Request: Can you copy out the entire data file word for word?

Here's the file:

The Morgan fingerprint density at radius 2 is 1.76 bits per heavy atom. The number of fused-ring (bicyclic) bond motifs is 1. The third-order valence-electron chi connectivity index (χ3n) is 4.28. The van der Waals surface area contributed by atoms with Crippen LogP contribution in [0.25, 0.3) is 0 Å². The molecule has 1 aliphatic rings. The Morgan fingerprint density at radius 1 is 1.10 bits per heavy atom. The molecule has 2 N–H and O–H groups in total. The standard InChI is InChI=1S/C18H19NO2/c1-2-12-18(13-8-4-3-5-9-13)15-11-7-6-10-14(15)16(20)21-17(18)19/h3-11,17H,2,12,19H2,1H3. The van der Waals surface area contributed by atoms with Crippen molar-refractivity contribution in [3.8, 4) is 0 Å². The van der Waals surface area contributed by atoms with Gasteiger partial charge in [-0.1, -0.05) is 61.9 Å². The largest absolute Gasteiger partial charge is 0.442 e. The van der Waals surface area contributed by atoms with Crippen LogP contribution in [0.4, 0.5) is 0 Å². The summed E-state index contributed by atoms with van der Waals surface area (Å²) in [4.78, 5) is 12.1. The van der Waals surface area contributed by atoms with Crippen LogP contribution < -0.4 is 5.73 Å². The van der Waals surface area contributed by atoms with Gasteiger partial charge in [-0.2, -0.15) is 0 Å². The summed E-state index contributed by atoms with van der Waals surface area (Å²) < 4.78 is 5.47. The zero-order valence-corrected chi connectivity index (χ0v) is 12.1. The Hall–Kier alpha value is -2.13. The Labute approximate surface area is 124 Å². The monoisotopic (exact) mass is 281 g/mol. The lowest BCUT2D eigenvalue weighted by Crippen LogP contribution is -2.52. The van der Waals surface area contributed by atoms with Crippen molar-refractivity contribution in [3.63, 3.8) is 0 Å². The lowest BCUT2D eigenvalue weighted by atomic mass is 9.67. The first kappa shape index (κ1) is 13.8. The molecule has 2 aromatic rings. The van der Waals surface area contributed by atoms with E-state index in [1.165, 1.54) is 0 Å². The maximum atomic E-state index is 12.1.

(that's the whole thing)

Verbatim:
The Morgan fingerprint density at radius 2 is 1.76 bits per heavy atom. The number of fused-ring (bicyclic) bond motifs is 1. The third-order valence-electron chi connectivity index (χ3n) is 4.28. The van der Waals surface area contributed by atoms with Crippen LogP contribution in [0.25, 0.3) is 0 Å². The molecule has 1 aliphatic rings. The Morgan fingerprint density at radius 1 is 1.10 bits per heavy atom. The molecule has 2 N–H and O–H groups in total. The standard InChI is InChI=1S/C18H19NO2/c1-2-12-18(13-8-4-3-5-9-13)15-11-7-6-10-14(15)16(20)21-17(18)19/h3-11,17H,2,12,19H2,1H3. The van der Waals surface area contributed by atoms with Crippen molar-refractivity contribution in [3.8, 4) is 0 Å². The van der Waals surface area contributed by atoms with Gasteiger partial charge in [-0.1, -0.05) is 61.9 Å². The largest absolute Gasteiger partial charge is 0.442 e. The van der Waals surface area contributed by atoms with Crippen LogP contribution in [0.4, 0.5) is 0 Å². The summed E-state index contributed by atoms with van der Waals surface area (Å²) in [4.78, 5) is 12.1. The van der Waals surface area contributed by atoms with Crippen LogP contribution < -0.4 is 5.73 Å². The van der Waals surface area contributed by atoms with Gasteiger partial charge in [-0.2, -0.15) is 0 Å². The summed E-state index contributed by atoms with van der Waals surface area (Å²) < 4.78 is 5.47. The zero-order valence-corrected chi connectivity index (χ0v) is 12.1. The Hall–Kier alpha value is -2.13. The Labute approximate surface area is 124 Å². The monoisotopic (exact) mass is 281 g/mol. The lowest BCUT2D eigenvalue weighted by Crippen LogP contribution is -2.52. The van der Waals surface area contributed by atoms with Crippen molar-refractivity contribution in [3.63, 3.8) is 0 Å². The lowest BCUT2D eigenvalue weighted by atomic mass is 9.67. The first kappa shape index (κ1) is 13.8. The molecule has 2 aromatic rings. The van der Waals surface area contributed by atoms with E-state index in [1.165, 1.54) is 0 Å². The maximum atomic E-state index is 12.1.